Investors and companies are responding
“We’re hearing more about gender lens investing today because there is a growing interest among consumers and investors to support gender equality as a fundamental human right,” VanderBrug observes. This is reflected in increasing calls for equal pay for women, more diversity in upper management, the production of consumer products beneficial to women, and in other areas. And the investment industry and corporations alike are taking note of this burgeoning interest. Consider the following:
- Gender lens mandate-focused assets under management (AUM) grew from $100 million in Sept 2014 to $910 million in June 30, 2017, close to a 109% CAGR according to a report from Veris Wealth Partners.1
- Gender lens investing affects the management of nearly $132 billion in money manager assets, and $397 billion in institutional investor assets.2
- The proportion of companies reporting indicators on pay equity to RobecoSAM for the Dow Jones Sustainability Index rose from 21% to 31% between 2012 and 2016, and the proportion of companies reporting detailed breakdowns of their management level workforce grew from 29% to 44%.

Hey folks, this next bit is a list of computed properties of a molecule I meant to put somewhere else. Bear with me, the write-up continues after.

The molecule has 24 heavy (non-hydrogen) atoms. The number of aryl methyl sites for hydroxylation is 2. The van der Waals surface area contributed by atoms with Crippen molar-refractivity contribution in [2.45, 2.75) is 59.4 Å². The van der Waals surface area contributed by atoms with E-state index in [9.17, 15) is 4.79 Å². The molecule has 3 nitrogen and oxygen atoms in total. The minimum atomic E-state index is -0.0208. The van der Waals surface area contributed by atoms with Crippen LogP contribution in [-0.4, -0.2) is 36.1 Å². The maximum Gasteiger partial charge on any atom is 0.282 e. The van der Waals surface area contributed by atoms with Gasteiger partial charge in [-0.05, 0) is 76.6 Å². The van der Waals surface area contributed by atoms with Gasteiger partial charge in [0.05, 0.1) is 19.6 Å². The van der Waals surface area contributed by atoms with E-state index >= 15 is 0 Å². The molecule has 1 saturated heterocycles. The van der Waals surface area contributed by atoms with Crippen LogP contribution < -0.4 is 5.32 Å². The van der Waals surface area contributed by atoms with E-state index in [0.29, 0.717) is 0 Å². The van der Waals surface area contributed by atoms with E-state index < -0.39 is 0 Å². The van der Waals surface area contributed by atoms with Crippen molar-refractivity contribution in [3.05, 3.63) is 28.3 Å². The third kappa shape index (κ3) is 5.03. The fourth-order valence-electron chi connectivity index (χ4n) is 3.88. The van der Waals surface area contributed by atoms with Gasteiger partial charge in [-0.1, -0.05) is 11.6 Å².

- Over a five-year period (2011-2016), U.S. companies that began the period with at least three women on the board experienced median gains in return on equity (ROE) of 10 percentage points and earnings per share (EPS) of 37%. (Three women is considered a “tipping point” of sorts in terms of improving performance.) Companies that began the period with no female directors experienced median changes of -1 percentage point in ROE and -8% in EPS over the study period.3
This kind of gender-related data is important, VanderBrug says, “because it can help concerned investors identify companies that are making progress in these areas.”
Gender diversity yields many benefits